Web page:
This illustration of an ideal snow shelter shows how the 
entrance of the shelter keeps heat in the shelter because
it is lower than the living area because heat rises and cold air

Let’s start with the fact that heat rises (convection). In a survival situation you can leverage this dynamic in many ways. One example of this would be creating a “bed” in your shelter that lifts you up and above the coldest air that falls to the floor of your shelter. A terrific example of this is when making a survival snow shelter. It is recommended that in your snow shelter you create a sort of “shelf” for you to bed on, and the area that is lower than your bed is where the cold air falls. This is referred to as a “cold air sink” and allows the coldest air to fall down below the level of your body keeping you warmer. There are many other examples of leveraging this principle in survival.

Next let’s look again at our three modes of heat energy transfer… again, this time from a survival perspective. Conduction is once again a very powerful and effective mode of heat energy transfer. We have several examples of conduction as a variable that must be considered when trying to stay warm. Our first example is simply getting wet. Most of us know that moisture is enemy #1 when it comes to hypothermia. But why? Well, because when water comes in direct contact with your skin, it sucks the heat right out of your body (the thermal energy in your warm body and the cold water are trying to find that thermal equilibrium attempting to make the water warmer and your body colder). That’s conduction at work, my friends. Your skin is making direct contact with that moisture and the moisture is sucking the heat right out of you bringing down your core temperature. This is why it is critical to stay dry in a survival situation or if you get wet to immediately find a way to get dry again.

Sleeping in a hammock allows you to sleep much cooler than sleeping in a tent because of convection.
Sleeping in a hammock allows you to sleep
much cooler than sleeping in a tent thanks 

Another example of conduction in a survival situation is sleeping directly on the ground. Even if you are sleeping in a sleeping bag but doing so right on the cold damp ground, the ground can and will suck the heat right out of you if you do not have a protective insulating or reflective barrier like a foam or reflective sleeping pad or other barrier.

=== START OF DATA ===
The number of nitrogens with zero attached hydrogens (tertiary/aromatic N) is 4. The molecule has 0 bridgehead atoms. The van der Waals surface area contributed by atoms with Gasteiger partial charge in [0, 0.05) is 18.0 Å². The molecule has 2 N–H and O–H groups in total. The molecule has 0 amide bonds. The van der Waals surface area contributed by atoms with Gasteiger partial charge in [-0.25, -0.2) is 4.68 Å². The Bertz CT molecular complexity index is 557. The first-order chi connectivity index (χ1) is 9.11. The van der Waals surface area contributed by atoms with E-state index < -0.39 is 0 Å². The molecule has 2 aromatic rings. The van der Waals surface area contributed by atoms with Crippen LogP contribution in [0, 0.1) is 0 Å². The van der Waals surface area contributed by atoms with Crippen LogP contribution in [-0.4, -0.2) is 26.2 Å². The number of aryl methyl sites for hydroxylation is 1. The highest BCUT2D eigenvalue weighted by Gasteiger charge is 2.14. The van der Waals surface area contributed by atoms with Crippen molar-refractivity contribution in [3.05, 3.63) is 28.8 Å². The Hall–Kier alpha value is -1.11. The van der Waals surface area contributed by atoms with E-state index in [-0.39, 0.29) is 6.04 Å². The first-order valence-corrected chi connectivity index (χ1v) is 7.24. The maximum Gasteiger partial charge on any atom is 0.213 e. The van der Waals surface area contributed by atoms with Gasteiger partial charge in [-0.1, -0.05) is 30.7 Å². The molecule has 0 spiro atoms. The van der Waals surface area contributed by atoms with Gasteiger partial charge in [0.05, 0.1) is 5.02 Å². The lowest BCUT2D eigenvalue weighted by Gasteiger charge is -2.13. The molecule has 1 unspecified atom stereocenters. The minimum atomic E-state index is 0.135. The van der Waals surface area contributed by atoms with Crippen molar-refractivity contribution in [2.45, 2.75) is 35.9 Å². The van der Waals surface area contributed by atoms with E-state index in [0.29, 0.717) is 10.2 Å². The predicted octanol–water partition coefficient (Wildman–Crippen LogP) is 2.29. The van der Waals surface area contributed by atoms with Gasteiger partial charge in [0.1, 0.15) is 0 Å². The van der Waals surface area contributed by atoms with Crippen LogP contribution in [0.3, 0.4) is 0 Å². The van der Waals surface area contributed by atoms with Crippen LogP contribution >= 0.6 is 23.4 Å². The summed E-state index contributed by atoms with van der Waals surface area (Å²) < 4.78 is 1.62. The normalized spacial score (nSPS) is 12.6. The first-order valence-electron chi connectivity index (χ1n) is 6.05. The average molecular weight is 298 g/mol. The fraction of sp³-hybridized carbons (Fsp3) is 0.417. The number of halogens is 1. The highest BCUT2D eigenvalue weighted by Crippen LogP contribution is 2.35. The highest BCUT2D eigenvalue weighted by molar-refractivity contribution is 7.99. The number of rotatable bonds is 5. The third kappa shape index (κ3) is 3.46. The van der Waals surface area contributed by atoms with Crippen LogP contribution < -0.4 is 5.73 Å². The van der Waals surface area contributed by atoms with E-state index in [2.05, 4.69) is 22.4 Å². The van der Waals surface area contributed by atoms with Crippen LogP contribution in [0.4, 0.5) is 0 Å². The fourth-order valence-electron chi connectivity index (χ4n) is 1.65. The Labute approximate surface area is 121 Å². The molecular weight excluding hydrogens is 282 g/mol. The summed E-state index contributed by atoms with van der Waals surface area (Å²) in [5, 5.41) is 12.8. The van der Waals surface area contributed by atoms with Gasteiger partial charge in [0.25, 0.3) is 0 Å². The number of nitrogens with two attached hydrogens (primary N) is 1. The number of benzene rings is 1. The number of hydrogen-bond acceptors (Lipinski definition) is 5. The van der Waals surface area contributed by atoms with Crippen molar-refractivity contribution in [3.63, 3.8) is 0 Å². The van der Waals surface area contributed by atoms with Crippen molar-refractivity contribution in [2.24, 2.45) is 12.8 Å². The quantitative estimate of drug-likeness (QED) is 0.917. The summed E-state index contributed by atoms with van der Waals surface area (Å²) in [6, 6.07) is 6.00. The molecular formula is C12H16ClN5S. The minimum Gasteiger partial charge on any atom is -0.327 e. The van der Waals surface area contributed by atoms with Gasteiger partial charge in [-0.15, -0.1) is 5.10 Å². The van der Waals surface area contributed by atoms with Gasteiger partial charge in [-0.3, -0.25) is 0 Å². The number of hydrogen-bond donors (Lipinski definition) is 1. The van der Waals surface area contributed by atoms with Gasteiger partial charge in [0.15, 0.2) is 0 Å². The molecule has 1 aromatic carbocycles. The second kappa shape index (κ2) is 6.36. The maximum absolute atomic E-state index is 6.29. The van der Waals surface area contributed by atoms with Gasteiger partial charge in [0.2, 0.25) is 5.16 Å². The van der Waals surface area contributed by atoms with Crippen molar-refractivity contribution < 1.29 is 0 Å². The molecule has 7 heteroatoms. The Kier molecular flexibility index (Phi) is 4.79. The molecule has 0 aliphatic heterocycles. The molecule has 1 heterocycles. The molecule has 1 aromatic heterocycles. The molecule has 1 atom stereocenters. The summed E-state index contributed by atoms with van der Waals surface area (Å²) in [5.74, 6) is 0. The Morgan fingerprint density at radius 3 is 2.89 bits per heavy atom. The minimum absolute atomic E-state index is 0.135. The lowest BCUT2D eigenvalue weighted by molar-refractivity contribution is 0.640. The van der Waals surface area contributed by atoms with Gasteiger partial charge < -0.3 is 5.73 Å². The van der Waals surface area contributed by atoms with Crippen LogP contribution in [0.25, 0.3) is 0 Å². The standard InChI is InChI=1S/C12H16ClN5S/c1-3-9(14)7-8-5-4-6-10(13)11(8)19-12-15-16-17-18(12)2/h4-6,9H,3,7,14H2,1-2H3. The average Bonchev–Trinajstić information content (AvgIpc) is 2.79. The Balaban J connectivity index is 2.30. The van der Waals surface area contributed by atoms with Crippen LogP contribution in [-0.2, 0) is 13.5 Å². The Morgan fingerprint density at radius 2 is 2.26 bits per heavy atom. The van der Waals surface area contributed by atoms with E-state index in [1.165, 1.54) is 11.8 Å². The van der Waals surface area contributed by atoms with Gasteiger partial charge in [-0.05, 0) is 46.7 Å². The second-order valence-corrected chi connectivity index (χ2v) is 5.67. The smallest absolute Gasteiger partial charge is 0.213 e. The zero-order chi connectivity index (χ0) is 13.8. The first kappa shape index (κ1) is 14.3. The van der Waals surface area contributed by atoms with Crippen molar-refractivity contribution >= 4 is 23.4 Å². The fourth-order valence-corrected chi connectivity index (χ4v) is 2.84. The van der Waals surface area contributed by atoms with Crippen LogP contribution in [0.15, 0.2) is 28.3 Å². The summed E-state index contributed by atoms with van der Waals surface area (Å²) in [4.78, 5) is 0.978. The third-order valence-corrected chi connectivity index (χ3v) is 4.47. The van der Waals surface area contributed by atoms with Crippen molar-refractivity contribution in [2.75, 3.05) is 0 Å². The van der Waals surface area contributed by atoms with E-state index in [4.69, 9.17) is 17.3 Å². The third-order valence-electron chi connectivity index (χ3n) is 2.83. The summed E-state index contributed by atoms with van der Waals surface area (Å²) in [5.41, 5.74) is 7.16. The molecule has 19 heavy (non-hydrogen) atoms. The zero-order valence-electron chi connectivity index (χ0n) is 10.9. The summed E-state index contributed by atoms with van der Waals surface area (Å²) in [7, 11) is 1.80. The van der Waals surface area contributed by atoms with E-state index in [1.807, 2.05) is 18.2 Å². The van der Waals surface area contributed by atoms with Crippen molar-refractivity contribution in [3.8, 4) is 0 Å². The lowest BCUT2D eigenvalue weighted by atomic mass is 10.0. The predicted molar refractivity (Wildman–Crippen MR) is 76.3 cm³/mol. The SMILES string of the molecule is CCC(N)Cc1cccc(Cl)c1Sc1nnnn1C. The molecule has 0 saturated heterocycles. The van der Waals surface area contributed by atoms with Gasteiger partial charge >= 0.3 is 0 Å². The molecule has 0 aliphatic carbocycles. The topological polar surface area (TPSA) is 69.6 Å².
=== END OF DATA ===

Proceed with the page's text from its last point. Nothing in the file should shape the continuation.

Now the two examples that I have given you tend to make conduction sound like the enemy in a survival situation. Such is not always the case. You see, in a situation where your core body temperature has become elevated (hyperthermia), you can quickly cool down your core temperature by taking a dunk in a cool stream! You can also drink warm liquids like hot beverages or warm a bottle of water or even rocks to put in your sleeping bag to help raise your core body temperature via conduction! This is why it is helpful to understand how heat works and how to harness it.

Radiation is once again less efficient than conduction, but the principles of radiation apply in a survival situation in a fairly effective and straightforward manner as well. Any time you have warmed yourself next to a roaring campfire you have benefitted from radiating heat. Any time you have used an electric or fuel powered compact heater of any kind you have leveraged radiant heat. Using a mylar space blanket in the back of your shelter to reflect (once again, just like visible light) campfire light/heat down and onto your bed is utilizing radiant heat to keep warm! You can use this same principle to protect yourself from too much radiant heat as well! Placing a reflective mylar space blanket over your shelter to reflect sunlight away from it can actually help keep you cool! Utilizing a reflective windshield panel as a sleeping pad can reflect the cold from the ground away from your body and your body heat back toward you!

A DIY ceramic pot room heater uses just the convection of 
heat from a small tea light candle to warm a room. 

While convection is utilized a bit less effectively in cooking than conduction and radiation, convection is actually a very significant variable in survival. The best example of this would be… wind (which is actually at least partially caused by thermal transfer and thermal equilibrium itself). You can have a terrific shelter and a terrific fire but if neither is protected from the cold wind it won’t matter much. That wind will suck the heat right out of you! Everything from the kinds of clothing that you are wearing to the location of your shelter to which side of your shelter you locate your entrance can be used to combat heat loss via convection.